Meet Sophia Nadur – Trinidad-born, innovative problem solver to the global Fast-Moving Consumer Goods (FMCG) industry who left the corporate realm to start her own beverage start-up.
Having held marketing and innovation strategy positions at Coca Cola, Unilever, Mars and Kraft/Mondelez throughout her life, Sophia gained a wealth of experience in the consumer goods sector and is now using this knowledge and expertise to pioneer her own company Tg Green Teas.
Co-founded by Dr Hua He (Shanghai-born, qualified medical doctor and research physician) and Sophia, Tg Green Teas provides a hot and chilled range of delicious premium tea infusions, in both original and fruit and botanical-laden varieties. Crowdfooding had a chance to catch-up with Sophia and delve deeper into her entrepreneurial adventure.
How do you think growing up in the Caribbean shaped your relationship to food?
I was lucky to grow up in the Caribbean surrounded by lots of fresh fruit and vegetables – many of which we ate came from our backyard or from bartering with neighbours. We usually knew where the butcher got his poultry and meat from (and even rearing our own goose that later became Sunday lunch). Drinks like Coca-Cola were only ever an occasional treat (and I often had to share 1 glass bottle with my sister and brother). My eating and drinking habits changed a lot when I moved to the UK in 2001 with the prevalence of processed food and drink and poor work-life balance. Eating healthy no longer seemed easy nor was it particularly cheap.
How did you get the job at Unilever and how much of that work experience set the foundations for what you are doing now?
I came out of McGill University at a time when the price of oil was at $30 and jobs were scarce (sound familiar?). My first job was doing market analyses for a regional beer manufacturer in Trinidad. I worked from a tiny desk inside a windowless converted shipping container on the brewery’s car park that was located opposite Unilever Caribbean (which I assumed that – along with great brands – had a nicer office). It didn’t take me long to walk across the street and convince them that I could be of use to them.
Unilever helped me build marketing and critical cross-functional skills through stints in other departments and training/deployment as an internal Total Quality Management (TQM) facilitator. They also offered me an interest-free loan to study part-time for a MBA at Warwick Business School (WBS), which provided an immeasurable career boost. [I am giving back a bit to the University through being a WBS mentor, speaking at Careers Advice sessions there and preparing to take on a student for a summer project linked to our start-up].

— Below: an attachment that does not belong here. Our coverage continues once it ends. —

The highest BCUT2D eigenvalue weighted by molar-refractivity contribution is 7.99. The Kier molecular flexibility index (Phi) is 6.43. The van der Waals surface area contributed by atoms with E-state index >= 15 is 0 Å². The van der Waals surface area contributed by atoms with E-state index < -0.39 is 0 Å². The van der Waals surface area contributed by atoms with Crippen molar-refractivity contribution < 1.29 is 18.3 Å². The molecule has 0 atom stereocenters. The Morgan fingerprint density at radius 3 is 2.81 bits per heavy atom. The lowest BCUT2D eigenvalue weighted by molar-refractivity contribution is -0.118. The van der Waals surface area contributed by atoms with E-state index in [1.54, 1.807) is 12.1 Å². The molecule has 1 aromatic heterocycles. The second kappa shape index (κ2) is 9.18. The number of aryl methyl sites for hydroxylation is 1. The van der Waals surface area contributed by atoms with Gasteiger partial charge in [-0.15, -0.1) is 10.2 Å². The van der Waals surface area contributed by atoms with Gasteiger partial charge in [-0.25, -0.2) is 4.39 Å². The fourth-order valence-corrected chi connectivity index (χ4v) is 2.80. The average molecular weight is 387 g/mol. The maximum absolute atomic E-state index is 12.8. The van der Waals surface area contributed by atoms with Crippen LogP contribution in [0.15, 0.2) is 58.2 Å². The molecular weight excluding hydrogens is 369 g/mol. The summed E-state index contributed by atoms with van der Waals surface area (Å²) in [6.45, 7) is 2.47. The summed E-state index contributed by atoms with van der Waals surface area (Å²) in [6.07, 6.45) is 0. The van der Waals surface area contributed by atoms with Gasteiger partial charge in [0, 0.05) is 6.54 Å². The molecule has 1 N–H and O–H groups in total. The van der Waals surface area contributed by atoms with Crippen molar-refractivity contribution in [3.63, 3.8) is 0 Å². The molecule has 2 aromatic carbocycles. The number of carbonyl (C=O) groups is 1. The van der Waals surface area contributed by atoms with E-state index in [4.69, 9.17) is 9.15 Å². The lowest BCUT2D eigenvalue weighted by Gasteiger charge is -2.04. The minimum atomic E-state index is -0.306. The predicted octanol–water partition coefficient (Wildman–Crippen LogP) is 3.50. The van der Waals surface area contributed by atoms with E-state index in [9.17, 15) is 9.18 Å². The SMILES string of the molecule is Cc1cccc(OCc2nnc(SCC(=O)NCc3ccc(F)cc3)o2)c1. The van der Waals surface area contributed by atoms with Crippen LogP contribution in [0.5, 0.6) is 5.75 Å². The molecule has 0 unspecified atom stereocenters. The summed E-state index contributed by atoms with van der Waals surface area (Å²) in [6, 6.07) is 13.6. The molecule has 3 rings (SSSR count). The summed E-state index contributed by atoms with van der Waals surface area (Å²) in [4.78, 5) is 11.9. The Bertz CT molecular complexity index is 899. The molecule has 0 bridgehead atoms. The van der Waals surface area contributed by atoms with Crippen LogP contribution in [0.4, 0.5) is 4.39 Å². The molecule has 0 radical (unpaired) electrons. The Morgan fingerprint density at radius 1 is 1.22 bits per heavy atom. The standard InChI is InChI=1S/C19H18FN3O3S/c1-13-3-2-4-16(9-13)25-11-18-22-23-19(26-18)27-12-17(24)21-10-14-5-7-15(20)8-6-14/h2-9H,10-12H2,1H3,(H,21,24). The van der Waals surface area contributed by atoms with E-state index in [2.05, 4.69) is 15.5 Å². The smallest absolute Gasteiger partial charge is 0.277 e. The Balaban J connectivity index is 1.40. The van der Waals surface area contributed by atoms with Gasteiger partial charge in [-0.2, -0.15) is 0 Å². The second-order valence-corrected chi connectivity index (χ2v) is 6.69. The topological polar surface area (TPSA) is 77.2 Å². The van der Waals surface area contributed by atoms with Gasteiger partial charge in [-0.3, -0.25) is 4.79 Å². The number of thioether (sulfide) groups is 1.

You have worked for some of the most notable/largest food and beverage corporate companies in the world. How did each company differ from one another, and what was similar about them?
I have worked directly for Unilever, Coca-Cola, Mars, and Kraft/Mondelez as well as indirectly for a few other [confidential] global consumer products companies. They all offer broadly similar exposure to well-honed structures and processes that have helped them become – and often stay – number 1 in their respective categories. This still is for me the best “training ground” for anyone who has a dream of creating a new food or drink brand as it prepares you like nothing else for the rough and tumble of the marketplace.
The most unique corporate culture I worked in was Mars with its relentless focus on delivering on its “5 core principles” [quality, responsibility, mutuality, efficiency, and freedom] and a refreshing longer-term business outlook. It’s no surprise really to see so many ex “Martian” colleagues still very active in the food and drink industry with many working now in start-ups/SMEs.
What was the most challenging experience you encountered whilst working at one of these big corporates?
I was deeply involved for many years in food and drink innovation activities in major markets across the world. It became clear to me some years ago that consumers were fast becoming interested in more natural products, in where products came from, and in connecting with products and brands that were both internally and externally “better”. The focus though at big corporates was always on looking through the rear view mirror for insights and answers, which for me was a huge challenge. I tried to encourage healthier brand development at work but in the end decided that I could make things improve faster and in a more meaningful way from “the outside”. More lately, I have seen an appetite at some large companies for changing the orientation of their lens but reacting to the new reality remains painfully slow.